Jacmel, is a commune in southern Haiti founded by the Spanish in 1504 and repopulated by the French in 1698. It is the capital of the department of Sud-Est and has an estimated population of 40,000, while the commune of Jacmel had a population of 137,966 at the 2003 Census. The town’s name is derived from its indigenous Taíno name of Yaquimel. In 1925, Jacmel was dubbed as the “City of Light,” becoming the first in the Caribbean to have electricity.

The city has well-preserved historical French colonial architecture that dates back from the early nineteenth century and has little changed. The town has been tentatively accepted as a World Heritage site and UNESCO reports that it has sustained damage in the 2010 Haiti earthquake.

CAP-HAÏTIEN

 

Cap-Haïtien often referred to as Le Cap or Au Cap, is a commune of about 190,000 people on the north coast of Haiti and capital of the Department of Nord. Previously named as Cap‑Français, Cap‑Henri and historically known as the Paris of the Antilles, displaying its wealth and sophistication through its beautiful architecture and artistic life. It was an important city during the colonial period, serving as the capital of the French Colony of Saint-Domingue from the city’s formal foundation in 1711 until 1770 when the capital was moved to Port-au-Prince. After the Haitian Revolution, it became the capital of the Kingdom of Northern Haiti under King Henri Christophe until 1820.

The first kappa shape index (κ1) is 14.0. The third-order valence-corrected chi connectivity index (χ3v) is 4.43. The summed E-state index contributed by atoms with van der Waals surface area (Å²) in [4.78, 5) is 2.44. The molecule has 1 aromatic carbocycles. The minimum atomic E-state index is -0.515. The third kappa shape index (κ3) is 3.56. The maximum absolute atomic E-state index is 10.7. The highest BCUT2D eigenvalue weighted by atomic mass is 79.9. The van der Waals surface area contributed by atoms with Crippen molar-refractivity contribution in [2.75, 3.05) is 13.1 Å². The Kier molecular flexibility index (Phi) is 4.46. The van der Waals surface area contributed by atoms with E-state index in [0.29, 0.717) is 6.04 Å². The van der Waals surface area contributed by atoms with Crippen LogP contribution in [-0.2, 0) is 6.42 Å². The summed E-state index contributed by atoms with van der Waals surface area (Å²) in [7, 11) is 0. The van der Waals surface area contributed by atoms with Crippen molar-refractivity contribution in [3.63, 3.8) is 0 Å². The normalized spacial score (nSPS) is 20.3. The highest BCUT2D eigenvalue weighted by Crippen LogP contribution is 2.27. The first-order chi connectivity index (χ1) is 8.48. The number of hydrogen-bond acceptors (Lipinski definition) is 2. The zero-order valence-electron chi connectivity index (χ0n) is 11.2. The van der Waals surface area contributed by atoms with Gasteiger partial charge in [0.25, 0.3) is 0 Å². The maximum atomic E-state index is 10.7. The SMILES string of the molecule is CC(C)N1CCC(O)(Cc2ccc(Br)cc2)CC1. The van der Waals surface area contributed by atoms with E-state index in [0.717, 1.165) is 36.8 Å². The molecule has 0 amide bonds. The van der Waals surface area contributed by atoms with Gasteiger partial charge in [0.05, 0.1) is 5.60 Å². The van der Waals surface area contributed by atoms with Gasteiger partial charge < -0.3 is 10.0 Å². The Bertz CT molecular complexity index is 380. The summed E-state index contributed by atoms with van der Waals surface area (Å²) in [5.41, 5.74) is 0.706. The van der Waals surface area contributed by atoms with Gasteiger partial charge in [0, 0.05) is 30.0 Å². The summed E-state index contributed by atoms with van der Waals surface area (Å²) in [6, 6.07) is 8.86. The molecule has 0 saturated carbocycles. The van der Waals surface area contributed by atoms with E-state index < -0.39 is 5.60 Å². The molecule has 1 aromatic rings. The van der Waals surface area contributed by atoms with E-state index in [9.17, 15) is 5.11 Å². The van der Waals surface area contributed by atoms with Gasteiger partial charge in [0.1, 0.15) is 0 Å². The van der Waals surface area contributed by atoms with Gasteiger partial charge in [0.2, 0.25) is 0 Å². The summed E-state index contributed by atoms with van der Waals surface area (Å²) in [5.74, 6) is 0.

Cap-Haïtien’s long history of independent thought and its relative distance from Port-au-Prince have contribute in making it a legendary incubator of anti-establishment movements. For instance, from February 5–29, 2004, the city was taken over by militants who opposed the rule of the Haïtian president Jean-Bertrand Aristide. They eventually created enough political pressure to force him out of office and the country.

Cap-Haïtien is near the historic Haitian town of Milot, which lies 12 miles (19 km) to the southwest along a gravel road. Milot was Haiti’s first capital under the self-proclaimed King Henri Christophe, who ascended to power in 1807, three years after Haiti had gained independence from France. He renamed Cap‑Français as Cap‑Henri. Milot is the site of his Sans-Souci Palace, wrecked by the 1842 earthquake. The Citadelle Laferrière, a massive stone fortress bristling with cannons, atop a nearby mountain is 5 miles (8.0 km) away. On clear days, its silhouette is visible from Cap‑Haïtien.